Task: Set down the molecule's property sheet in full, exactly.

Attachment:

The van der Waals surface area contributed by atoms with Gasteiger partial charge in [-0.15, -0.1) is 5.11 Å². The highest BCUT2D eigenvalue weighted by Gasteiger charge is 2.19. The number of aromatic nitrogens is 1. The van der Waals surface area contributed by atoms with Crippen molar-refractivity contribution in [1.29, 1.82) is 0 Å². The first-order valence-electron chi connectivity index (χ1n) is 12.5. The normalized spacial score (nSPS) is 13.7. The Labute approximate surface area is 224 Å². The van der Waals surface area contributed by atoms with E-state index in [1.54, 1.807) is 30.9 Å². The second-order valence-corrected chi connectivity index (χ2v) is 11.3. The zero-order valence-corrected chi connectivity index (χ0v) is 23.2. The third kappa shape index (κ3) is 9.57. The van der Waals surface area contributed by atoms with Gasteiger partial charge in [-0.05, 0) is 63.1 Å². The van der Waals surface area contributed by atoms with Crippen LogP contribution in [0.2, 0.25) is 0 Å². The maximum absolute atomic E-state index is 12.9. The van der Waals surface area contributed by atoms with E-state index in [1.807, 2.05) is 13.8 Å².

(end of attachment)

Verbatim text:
The van der Waals surface area contributed by atoms with Gasteiger partial charge in [-0.15, -0.1) is 5.11 Å². The highest BCUT2D eigenvalue weighted by Gasteiger charge is 2.19. The number of aromatic nitrogens is 1. The van der Waals surface area contributed by atoms with Crippen molar-refractivity contribution in [1.29, 1.82) is 0 Å². The first-order valence-electron chi connectivity index (χ1n) is 12.5. The normalized spacial score (nSPS) is 13.7. The Labute approximate surface area is 224 Å². The van der Waals surface area contributed by atoms with E-state index in [1.54, 1.807) is 30.9 Å². The second-order valence-corrected chi connectivity index (χ2v) is 11.3. The zero-order valence-corrected chi connectivity index (χ0v) is 23.2. The third kappa shape index (κ3) is 9.57. The van der Waals surface area contributed by atoms with Gasteiger partial charge in [-0.05, 0) is 63.1 Å². The van der Waals surface area contributed by atoms with Crippen LogP contribution in [0.2, 0.25) is 0 Å². The maximum absolute atomic E-state index is 12.9. The van der Waals surface area contributed by atoms with E-state index in [1.807, 2.05) is 13.8 Å².